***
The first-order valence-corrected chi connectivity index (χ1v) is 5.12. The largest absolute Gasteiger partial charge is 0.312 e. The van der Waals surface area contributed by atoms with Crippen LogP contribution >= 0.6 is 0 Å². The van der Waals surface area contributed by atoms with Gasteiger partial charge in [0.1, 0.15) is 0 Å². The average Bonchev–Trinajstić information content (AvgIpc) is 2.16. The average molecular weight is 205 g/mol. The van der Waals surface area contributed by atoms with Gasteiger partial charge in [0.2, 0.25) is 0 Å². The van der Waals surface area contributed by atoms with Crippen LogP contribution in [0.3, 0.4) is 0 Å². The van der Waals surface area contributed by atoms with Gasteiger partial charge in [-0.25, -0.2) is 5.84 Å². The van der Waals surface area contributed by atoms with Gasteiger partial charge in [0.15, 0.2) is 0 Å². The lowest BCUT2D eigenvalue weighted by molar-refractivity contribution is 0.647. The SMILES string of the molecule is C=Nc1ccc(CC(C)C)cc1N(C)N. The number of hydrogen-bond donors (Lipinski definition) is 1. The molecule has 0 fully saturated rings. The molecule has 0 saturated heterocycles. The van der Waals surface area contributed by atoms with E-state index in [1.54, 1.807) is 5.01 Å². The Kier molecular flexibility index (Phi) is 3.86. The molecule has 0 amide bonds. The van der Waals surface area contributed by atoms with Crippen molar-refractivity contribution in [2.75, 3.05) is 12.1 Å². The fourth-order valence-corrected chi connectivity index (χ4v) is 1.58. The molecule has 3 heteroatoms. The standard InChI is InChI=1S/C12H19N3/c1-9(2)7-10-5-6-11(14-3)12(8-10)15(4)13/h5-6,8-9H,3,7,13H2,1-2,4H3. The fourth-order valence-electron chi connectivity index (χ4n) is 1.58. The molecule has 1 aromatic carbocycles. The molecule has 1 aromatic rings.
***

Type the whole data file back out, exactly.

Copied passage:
The first-order valence-corrected chi connectivity index (χ1v) is 5.12. The largest absolute Gasteiger partial charge is 0.312 e. The van der Waals surface area contributed by atoms with Crippen LogP contribution >= 0.6 is 0 Å². The van der Waals surface area contributed by atoms with Gasteiger partial charge in [0.1, 0.15) is 0 Å². The average Bonchev–Trinajstić information content (AvgIpc) is 2.16. The average molecular weight is 205 g/mol. The van der Waals surface area contributed by atoms with Gasteiger partial charge in [0.2, 0.25) is 0 Å². The van der Waals surface area contributed by atoms with Crippen LogP contribution in [0.3, 0.4) is 0 Å². The van der Waals surface area contributed by atoms with Gasteiger partial charge in [-0.25, -0.2) is 5.84 Å². The van der Waals surface area contributed by atoms with Gasteiger partial charge in [0.15, 0.2) is 0 Å². The lowest BCUT2D eigenvalue weighted by molar-refractivity contribution is 0.647. The SMILES string of the molecule is C=Nc1ccc(CC(C)C)cc1N(C)N. The number of hydrogen-bond donors (Lipinski definition) is 1. The molecule has 0 fully saturated rings. The molecule has 0 saturated heterocycles. The van der Waals surface area contributed by atoms with E-state index in [1.54, 1.807) is 5.01 Å². The Kier molecular flexibility index (Phi) is 3.86. The molecule has 0 amide bonds. The van der Waals surface area contributed by atoms with Crippen molar-refractivity contribution in [2.75, 3.05) is 12.1 Å². The fourth-order valence-corrected chi connectivity index (χ4v) is 1.58. The molecule has 3 heteroatoms. The standard InChI is InChI=1S/C12H19N3/c1-9(2)7-10-5-6-11(14-3)12(8-10)15(4)13/h5-6,8-9H,3,7,13H2,1-2,4H3. The fourth-order valence-electron chi connectivity index (χ4n) is 1.58. The molecule has 1 aromatic carbocycles. The molecule has 1 aromatic rings.